Abe is almost 99% sure to have been lying about both his identity and any details about his origin timeline, although he either gives no answer or a complete well-thought-out lie that never registers on any existing lie detector in any timeline due to his R.S.T. implants.
RPS: Can you give me a sense of just how much more of this stuff, and things like the personas and relationships between the pilots, you fleshed out compared to the brevity of the in-game storytelling? For instance, there’s this idea that Bethany and Isaac are technically brother and sister but never lived in the same timeline – did you ever run with the consequences of this, whether they met, how it affected them?
Avellone: It is a challenge – so sometimes the elements were fleshed out beforehand, sometimes they weren’t. Sometimes the “tone” for each character that was chosen when work began ended up rewriting the original premise (Prospero) or enforced an original direction (Dewey).
In short, I always like to know the following before writing each character:
1. Their power/trait – whenever possible, you want to write a character so their power is explained and reinforced by their background, but their power can change a lot during gameplay balancing (ex: Issac Jones used to freeze water tiles he was standing on vs. double Turn Reset – but the double Turn Reset power was critical for how he was finally written). Sometimes, due to balance reasons, the powers get shifted around (Prospero shifted late, otherwise I would have changed his character, because his speech doesn’t emphasize flying). Other times, their power stayed constant, so I’d write the background around that (Camila’s ability to evade webs and fly blind I chalked up to her R.S.T. training in her original timeline – but her power determined her background, not vice versa).
2. The intention of the character. Justin and Matthew had some original thoughts with Dewey, Zenith, the Pinnacle bots, etc. (and more), and I liked them and wanted to make sure they came out.I did rein Dewey in a little from his original direction b/c I was worried he’d sound too nonchalant about protecting his museum pieces from the world-consuming Vek, and it wasn’t a good tone to set for the first Island you hit (I wouldn’t have cared he was island three or four, because the tone’s already set by that point with other CEOs). Also, Dewey is important because he helps solidify (for players) where they are compared to “Old Earth”.
3. Other times, it’s just an original direction (Kern, Gana’s insanity, Archimedes).
Bethany and Isaac are a good example – Justin mentioned late in development (or I forgot he mentioned it, which is more likely) that that was the original direction behind the two characters but he wasn’t attached to it.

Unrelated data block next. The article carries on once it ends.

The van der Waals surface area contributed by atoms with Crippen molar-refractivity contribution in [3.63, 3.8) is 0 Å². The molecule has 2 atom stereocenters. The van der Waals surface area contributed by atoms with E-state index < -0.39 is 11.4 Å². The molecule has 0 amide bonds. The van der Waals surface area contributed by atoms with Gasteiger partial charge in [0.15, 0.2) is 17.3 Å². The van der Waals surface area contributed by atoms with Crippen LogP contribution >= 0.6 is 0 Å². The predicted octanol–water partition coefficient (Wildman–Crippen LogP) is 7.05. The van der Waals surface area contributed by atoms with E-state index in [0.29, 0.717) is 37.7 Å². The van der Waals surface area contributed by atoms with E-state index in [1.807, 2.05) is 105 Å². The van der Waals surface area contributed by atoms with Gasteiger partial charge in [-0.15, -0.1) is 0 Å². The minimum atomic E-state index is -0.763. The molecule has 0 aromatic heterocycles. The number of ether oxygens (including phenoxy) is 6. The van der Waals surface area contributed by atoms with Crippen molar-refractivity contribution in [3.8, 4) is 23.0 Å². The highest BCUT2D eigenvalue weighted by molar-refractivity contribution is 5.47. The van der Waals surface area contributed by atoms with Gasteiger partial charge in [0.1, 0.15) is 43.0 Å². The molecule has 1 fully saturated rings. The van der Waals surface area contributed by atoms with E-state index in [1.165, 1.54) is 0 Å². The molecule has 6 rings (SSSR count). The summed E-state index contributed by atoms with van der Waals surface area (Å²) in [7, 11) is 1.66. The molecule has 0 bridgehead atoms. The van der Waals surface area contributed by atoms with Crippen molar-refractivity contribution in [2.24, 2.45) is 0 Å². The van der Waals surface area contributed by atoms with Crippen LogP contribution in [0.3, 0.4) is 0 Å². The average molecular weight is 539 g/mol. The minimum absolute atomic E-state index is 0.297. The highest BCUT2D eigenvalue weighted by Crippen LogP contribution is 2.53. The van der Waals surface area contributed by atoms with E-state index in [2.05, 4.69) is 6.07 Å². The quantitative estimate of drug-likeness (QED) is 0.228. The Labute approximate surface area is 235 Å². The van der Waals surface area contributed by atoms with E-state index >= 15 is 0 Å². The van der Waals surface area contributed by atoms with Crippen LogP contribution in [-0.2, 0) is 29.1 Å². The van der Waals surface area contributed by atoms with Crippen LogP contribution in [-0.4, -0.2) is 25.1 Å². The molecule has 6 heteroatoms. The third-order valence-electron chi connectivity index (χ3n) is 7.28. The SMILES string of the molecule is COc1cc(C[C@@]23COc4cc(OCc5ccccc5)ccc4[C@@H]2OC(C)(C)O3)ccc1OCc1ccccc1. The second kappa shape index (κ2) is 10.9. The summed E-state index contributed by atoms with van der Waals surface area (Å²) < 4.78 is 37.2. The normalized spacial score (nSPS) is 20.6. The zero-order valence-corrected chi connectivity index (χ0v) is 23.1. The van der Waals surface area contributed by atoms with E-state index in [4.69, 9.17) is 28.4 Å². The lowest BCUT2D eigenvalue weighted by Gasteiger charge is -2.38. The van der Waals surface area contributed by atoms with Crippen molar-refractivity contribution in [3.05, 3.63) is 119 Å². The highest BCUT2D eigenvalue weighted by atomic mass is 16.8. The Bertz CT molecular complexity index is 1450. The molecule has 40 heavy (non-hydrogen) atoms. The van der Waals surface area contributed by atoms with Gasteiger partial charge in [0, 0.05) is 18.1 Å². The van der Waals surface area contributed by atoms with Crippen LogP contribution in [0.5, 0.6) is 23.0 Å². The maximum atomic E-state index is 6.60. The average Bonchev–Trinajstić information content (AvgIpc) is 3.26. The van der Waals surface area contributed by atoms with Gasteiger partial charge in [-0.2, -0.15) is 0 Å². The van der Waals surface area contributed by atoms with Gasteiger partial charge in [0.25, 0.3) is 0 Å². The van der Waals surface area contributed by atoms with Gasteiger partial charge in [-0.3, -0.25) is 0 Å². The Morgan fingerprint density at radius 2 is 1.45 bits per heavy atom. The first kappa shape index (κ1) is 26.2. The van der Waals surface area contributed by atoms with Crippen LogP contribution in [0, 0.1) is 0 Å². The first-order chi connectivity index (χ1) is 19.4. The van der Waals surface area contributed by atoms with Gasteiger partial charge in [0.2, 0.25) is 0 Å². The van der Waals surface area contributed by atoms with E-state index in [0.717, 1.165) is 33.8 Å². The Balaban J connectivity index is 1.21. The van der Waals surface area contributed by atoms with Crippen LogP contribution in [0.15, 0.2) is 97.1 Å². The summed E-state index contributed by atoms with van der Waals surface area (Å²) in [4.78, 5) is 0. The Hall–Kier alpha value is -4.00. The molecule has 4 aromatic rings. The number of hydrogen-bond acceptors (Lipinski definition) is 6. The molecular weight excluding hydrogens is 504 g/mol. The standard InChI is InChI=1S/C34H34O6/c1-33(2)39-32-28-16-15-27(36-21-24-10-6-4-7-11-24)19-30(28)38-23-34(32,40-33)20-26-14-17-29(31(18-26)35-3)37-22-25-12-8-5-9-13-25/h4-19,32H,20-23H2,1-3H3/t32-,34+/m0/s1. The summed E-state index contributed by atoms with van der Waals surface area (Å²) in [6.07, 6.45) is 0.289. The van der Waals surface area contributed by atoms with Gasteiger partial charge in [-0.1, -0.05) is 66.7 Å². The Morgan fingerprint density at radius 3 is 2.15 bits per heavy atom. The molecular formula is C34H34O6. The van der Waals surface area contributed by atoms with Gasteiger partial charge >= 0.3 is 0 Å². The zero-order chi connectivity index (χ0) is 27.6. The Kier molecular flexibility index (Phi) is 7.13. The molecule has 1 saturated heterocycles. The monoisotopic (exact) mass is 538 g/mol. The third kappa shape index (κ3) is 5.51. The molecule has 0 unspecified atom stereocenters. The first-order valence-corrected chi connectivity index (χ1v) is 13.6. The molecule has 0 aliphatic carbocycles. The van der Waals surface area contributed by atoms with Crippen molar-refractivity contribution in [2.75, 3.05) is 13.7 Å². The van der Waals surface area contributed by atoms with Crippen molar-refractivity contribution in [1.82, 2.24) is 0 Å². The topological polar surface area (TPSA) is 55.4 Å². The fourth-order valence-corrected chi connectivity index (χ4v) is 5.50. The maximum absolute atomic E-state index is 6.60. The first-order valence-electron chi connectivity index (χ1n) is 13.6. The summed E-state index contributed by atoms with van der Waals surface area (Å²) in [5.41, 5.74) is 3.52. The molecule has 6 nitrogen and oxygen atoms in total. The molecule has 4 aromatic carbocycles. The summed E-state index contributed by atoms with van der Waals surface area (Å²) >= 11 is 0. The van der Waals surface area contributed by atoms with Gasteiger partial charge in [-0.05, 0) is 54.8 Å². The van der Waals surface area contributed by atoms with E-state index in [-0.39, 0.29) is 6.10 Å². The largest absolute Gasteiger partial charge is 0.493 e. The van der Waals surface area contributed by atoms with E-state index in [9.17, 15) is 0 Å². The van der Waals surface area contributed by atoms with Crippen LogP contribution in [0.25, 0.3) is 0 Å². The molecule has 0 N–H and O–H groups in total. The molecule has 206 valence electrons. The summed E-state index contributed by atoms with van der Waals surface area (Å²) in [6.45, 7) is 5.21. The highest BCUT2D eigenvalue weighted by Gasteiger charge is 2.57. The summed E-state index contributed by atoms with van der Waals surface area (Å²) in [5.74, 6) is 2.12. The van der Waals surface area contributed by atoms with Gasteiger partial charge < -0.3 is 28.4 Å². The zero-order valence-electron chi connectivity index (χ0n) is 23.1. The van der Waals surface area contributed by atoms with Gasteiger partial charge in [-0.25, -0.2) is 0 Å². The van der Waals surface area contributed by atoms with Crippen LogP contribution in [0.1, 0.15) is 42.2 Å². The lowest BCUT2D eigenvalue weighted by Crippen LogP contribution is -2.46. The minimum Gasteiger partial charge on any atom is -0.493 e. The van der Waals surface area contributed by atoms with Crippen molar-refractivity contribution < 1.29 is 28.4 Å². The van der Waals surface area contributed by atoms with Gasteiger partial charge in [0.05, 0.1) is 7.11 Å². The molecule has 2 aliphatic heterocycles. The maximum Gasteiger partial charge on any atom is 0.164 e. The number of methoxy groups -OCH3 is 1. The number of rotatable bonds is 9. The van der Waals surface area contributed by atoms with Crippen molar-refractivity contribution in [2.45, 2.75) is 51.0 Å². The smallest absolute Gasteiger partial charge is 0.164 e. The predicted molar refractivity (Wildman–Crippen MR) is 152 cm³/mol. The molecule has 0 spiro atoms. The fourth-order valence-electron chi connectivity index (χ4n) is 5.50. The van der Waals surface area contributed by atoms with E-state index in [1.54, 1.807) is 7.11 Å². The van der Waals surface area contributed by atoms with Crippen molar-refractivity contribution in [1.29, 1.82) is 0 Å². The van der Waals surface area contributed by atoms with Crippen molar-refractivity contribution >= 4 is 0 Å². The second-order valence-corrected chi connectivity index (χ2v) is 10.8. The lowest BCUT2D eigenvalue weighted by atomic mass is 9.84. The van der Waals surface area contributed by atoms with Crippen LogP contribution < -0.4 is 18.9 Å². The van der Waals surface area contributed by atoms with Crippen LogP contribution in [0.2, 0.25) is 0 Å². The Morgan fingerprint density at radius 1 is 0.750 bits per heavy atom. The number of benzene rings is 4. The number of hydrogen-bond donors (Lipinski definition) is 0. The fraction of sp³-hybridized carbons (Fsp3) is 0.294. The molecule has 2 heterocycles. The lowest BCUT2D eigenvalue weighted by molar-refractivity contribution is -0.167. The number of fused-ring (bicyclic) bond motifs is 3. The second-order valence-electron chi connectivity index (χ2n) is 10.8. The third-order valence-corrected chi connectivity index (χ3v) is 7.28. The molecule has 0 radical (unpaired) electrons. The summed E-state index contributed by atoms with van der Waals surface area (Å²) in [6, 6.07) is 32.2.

I couldn’t let go of it, however (I do want to carry out a premise whenever I can, especially since Justin and Matthew built the world – so you want to do what you can to carry out the direction). However, the fact they were brother and sister caused a mental roadblock for me because of the systems: The issue when you have characters with such close ties is that it’s unusual if they can’t banter back and forth (same with romances, same with long-standing squad buddies, friendships, rivalries, or nemesis characters), and we didn’t have support for that – nor did I think it was a good idea to champion late in development.
I have spoilers for the secret pilots and how they were designed, which I’m happy to elaborate on, as that was a completely different process – and the first time I’ve ever faced that challenge that I can recall.
RPS: a related question from Ekkie Ekk on Twitter: “Where do the mechs and time travelers come from? Although we see parts, cores, and pilots in every timeline, we never see a mech.”
When a breach occurs, the Mech cannot travel with the pilot (think of each Mech having a Time Pod as an escape mechanism), but the schematics for Mechs and the pilot themselves can travel through the breach.
Justin mentioned that the ostensible goal in each timeline is to take all the schematics of weapons and Mechs and try to get the islands to build as many Mechs and weapons as possible (although each timeline is more or less successful with some weapons, so you don’t get everything – nor could they make everything in the time provided), and sometimes, a timeline has brand-new tech that’s never been seen before.
RPS: Who’s your favourite pilot, and why?
I like them all for different reasons otherwise I wouldn’t write them – so I’ll list the pilots and reason for each:
Chris also shared this ‘additional lore’ not covered by the questions, which I pass on as it opens up some delightful new things to think about, particularly the issue of just whose planet is Earth anyway?
“No one calls a Vek an alien. Ralph and the robots have definitely never called them aliens.
Archimedes’ theory on the reasons behind the robotic uprising is never proven true or false – he claims the robot rebellion/crisis on Pinnacle Island is caused by a clash in directives, in which case, the directives for what they’ve been asked to do needs to be systemically analyzed (it hasn’t been, in any timeline – yet).
Harold’s in-game question as to why the Vek attack the buildings is never answered – he does notice they don’t seem to be attacking the structures to eat the citizens.”